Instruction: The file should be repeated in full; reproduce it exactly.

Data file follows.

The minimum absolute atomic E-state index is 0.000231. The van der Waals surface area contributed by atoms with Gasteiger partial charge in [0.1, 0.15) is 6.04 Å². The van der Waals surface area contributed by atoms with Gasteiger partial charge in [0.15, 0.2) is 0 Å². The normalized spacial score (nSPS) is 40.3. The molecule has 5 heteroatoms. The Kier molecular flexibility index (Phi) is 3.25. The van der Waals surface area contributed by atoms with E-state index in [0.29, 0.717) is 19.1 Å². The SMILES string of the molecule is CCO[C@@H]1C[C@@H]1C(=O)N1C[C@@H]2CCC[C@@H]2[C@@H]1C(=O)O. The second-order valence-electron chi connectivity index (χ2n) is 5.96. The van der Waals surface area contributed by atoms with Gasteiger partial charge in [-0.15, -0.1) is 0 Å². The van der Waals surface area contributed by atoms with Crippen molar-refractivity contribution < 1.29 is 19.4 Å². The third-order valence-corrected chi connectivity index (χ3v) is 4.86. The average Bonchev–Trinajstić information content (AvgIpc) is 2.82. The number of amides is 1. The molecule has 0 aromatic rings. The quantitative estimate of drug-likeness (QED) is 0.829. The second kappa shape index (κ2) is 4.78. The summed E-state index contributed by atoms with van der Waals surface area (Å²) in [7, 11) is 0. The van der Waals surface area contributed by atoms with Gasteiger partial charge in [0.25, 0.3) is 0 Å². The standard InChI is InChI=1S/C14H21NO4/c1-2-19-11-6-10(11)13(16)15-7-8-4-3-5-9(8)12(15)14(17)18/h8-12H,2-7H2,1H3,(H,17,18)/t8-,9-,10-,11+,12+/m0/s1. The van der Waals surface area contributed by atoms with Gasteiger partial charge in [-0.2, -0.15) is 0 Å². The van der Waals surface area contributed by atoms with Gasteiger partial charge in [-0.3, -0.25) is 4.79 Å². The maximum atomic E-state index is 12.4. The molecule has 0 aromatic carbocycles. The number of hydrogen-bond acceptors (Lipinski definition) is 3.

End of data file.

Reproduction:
The minimum absolute atomic E-state index is 0.000231. The van der Waals surface area contributed by atoms with Gasteiger partial charge in [0.1, 0.15) is 6.04 Å². The van der Waals surface area contributed by atoms with Gasteiger partial charge in [0.15, 0.2) is 0 Å². The normalized spacial score (nSPS) is 40.3. The molecule has 5 heteroatoms. The Kier molecular flexibility index (Phi) is 3.25. The van der Waals surface area contributed by atoms with E-state index in [0.29, 0.717) is 19.1 Å². The SMILES string of the molecule is CCO[C@@H]1C[C@@H]1C(=O)N1C[C@@H]2CCC[C@@H]2[C@@H]1C(=O)O. The second-order valence-electron chi connectivity index (χ2n) is 5.96. The van der Waals surface area contributed by atoms with Gasteiger partial charge in [-0.15, -0.1) is 0 Å². The van der Waals surface area contributed by atoms with Crippen molar-refractivity contribution < 1.29 is 19.4 Å². The third-order valence-corrected chi connectivity index (χ3v) is 4.86. The average Bonchev–Trinajstić information content (AvgIpc) is 2.82. The number of amides is 1. The molecule has 0 aromatic rings. The quantitative estimate of drug-likeness (QED) is 0.829. The second kappa shape index (κ2) is 4.78. The summed E-state index contributed by atoms with van der Waals surface area (Å²) in [7, 11) is 0. The van der Waals surface area contributed by atoms with Gasteiger partial charge in [0.25, 0.3) is 0 Å². The standard InChI is InChI=1S/C14H21NO4/c1-2-19-11-6-10(11)13(16)15-7-8-4-3-5-9(8)12(15)14(17)18/h8-12H,2-7H2,1H3,(H,17,18)/t8-,9-,10-,11+,12+/m0/s1. The van der Waals surface area contributed by atoms with Gasteiger partial charge in [-0.2, -0.15) is 0 Å². The van der Waals surface area contributed by atoms with Gasteiger partial charge in [-0.3, -0.25) is 4.79 Å². The maximum atomic E-state index is 12.4. The molecule has 0 aromatic carbocycles. The number of hydrogen-bond acceptors (Lipinski definition) is 3.